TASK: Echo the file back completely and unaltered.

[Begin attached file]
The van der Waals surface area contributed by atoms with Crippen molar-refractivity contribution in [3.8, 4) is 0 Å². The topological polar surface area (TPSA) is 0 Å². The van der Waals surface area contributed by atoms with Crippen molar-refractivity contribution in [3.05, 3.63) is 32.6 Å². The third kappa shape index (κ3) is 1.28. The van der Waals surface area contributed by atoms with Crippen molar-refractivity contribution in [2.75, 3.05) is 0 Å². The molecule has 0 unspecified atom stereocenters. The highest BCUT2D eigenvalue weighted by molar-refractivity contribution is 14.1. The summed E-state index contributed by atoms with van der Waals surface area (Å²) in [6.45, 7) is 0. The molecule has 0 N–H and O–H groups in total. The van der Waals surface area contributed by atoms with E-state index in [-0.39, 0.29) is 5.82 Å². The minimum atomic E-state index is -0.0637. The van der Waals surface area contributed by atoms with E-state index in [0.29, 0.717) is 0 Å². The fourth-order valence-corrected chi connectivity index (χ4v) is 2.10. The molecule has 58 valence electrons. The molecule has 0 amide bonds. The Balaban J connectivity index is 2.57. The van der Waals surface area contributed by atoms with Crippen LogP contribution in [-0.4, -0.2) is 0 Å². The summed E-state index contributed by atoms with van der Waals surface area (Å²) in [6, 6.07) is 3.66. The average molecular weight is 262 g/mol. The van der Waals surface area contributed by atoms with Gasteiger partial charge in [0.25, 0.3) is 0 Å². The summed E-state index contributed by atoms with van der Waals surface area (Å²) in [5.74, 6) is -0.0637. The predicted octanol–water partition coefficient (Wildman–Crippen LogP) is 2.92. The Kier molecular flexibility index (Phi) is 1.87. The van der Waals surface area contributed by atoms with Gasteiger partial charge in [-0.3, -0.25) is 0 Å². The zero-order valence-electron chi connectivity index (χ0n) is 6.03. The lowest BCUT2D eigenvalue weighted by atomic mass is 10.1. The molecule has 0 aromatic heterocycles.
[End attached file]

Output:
The van der Waals surface area contributed by atoms with Crippen molar-refractivity contribution in [3.8, 4) is 0 Å². The topological polar surface area (TPSA) is 0 Å². The van der Waals surface area contributed by atoms with Crippen molar-refractivity contribution in [3.05, 3.63) is 32.6 Å². The third kappa shape index (κ3) is 1.28. The van der Waals surface area contributed by atoms with Crippen molar-refractivity contribution in [2.75, 3.05) is 0 Å². The molecule has 0 unspecified atom stereocenters. The highest BCUT2D eigenvalue weighted by molar-refractivity contribution is 14.1. The summed E-state index contributed by atoms with van der Waals surface area (Å²) in [6.45, 7) is 0. The molecule has 0 N–H and O–H groups in total. The van der Waals surface area contributed by atoms with E-state index in [-0.39, 0.29) is 5.82 Å². The minimum atomic E-state index is -0.0637. The van der Waals surface area contributed by atoms with E-state index in [0.29, 0.717) is 0 Å². The fourth-order valence-corrected chi connectivity index (χ4v) is 2.10. The molecule has 58 valence electrons. The molecule has 0 amide bonds. The Balaban J connectivity index is 2.57. The van der Waals surface area contributed by atoms with Crippen LogP contribution in [-0.4, -0.2) is 0 Å². The summed E-state index contributed by atoms with van der Waals surface area (Å²) in [6, 6.07) is 3.66. The average molecular weight is 262 g/mol. The van der Waals surface area contributed by atoms with Gasteiger partial charge in [0.25, 0.3) is 0 Å². The summed E-state index contributed by atoms with van der Waals surface area (Å²) in [5.74, 6) is -0.0637. The predicted octanol–water partition coefficient (Wildman–Crippen LogP) is 2.92. The Kier molecular flexibility index (Phi) is 1.87. The van der Waals surface area contributed by atoms with Gasteiger partial charge in [-0.3, -0.25) is 0 Å². The zero-order valence-electron chi connectivity index (χ0n) is 6.03. The lowest BCUT2D eigenvalue weighted by atomic mass is 10.1. The molecule has 0 aromatic heterocycles.